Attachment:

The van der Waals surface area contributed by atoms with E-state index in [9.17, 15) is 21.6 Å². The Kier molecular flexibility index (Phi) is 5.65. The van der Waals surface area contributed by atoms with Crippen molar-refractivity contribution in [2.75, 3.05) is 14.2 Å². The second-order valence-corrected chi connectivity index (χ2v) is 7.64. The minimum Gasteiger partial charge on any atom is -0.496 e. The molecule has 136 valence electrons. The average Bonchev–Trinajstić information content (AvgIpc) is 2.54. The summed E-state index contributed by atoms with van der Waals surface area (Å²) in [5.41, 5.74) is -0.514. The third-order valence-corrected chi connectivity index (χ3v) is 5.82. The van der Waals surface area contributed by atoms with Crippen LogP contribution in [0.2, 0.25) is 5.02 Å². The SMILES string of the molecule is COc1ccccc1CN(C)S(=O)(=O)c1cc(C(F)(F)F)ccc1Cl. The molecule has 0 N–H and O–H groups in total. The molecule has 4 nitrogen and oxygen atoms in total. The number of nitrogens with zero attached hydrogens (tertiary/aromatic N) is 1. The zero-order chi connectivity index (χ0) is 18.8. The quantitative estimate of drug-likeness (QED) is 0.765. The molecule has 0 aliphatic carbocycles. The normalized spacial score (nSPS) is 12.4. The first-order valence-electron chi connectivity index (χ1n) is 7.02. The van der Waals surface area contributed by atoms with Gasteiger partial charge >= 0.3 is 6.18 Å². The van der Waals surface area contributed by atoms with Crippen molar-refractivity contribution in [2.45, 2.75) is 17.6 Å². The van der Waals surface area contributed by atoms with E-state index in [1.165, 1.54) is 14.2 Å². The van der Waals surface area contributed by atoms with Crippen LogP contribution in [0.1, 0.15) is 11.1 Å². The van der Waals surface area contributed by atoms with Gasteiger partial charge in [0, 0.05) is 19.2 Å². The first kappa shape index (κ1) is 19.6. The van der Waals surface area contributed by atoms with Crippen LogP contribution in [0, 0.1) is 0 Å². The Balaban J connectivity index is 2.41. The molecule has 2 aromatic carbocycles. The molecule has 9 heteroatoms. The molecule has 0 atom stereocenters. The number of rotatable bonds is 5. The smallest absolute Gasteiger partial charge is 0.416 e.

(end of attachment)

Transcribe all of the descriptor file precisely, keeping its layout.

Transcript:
The van der Waals surface area contributed by atoms with E-state index in [9.17, 15) is 21.6 Å². The Kier molecular flexibility index (Phi) is 5.65. The van der Waals surface area contributed by atoms with Crippen molar-refractivity contribution in [2.75, 3.05) is 14.2 Å². The second-order valence-corrected chi connectivity index (χ2v) is 7.64. The minimum Gasteiger partial charge on any atom is -0.496 e. The molecule has 136 valence electrons. The average Bonchev–Trinajstić information content (AvgIpc) is 2.54. The summed E-state index contributed by atoms with van der Waals surface area (Å²) in [5.41, 5.74) is -0.514. The third-order valence-corrected chi connectivity index (χ3v) is 5.82. The van der Waals surface area contributed by atoms with Crippen LogP contribution in [0.2, 0.25) is 5.02 Å². The SMILES string of the molecule is COc1ccccc1CN(C)S(=O)(=O)c1cc(C(F)(F)F)ccc1Cl. The molecule has 0 N–H and O–H groups in total. The molecule has 4 nitrogen and oxygen atoms in total. The number of nitrogens with zero attached hydrogens (tertiary/aromatic N) is 1. The zero-order chi connectivity index (χ0) is 18.8. The quantitative estimate of drug-likeness (QED) is 0.765. The molecule has 0 aliphatic carbocycles. The normalized spacial score (nSPS) is 12.4. The first-order valence-electron chi connectivity index (χ1n) is 7.02. The van der Waals surface area contributed by atoms with Gasteiger partial charge >= 0.3 is 6.18 Å². The van der Waals surface area contributed by atoms with Crippen molar-refractivity contribution in [2.45, 2.75) is 17.6 Å². The van der Waals surface area contributed by atoms with E-state index in [1.165, 1.54) is 14.2 Å². The van der Waals surface area contributed by atoms with Crippen LogP contribution in [0.1, 0.15) is 11.1 Å². The van der Waals surface area contributed by atoms with Gasteiger partial charge in [0, 0.05) is 19.2 Å². The first kappa shape index (κ1) is 19.6. The van der Waals surface area contributed by atoms with Crippen LogP contribution in [0, 0.1) is 0 Å². The Balaban J connectivity index is 2.41. The molecule has 2 aromatic carbocycles. The molecule has 9 heteroatoms. The molecule has 0 atom stereocenters. The number of rotatable bonds is 5. The smallest absolute Gasteiger partial charge is 0.416 e.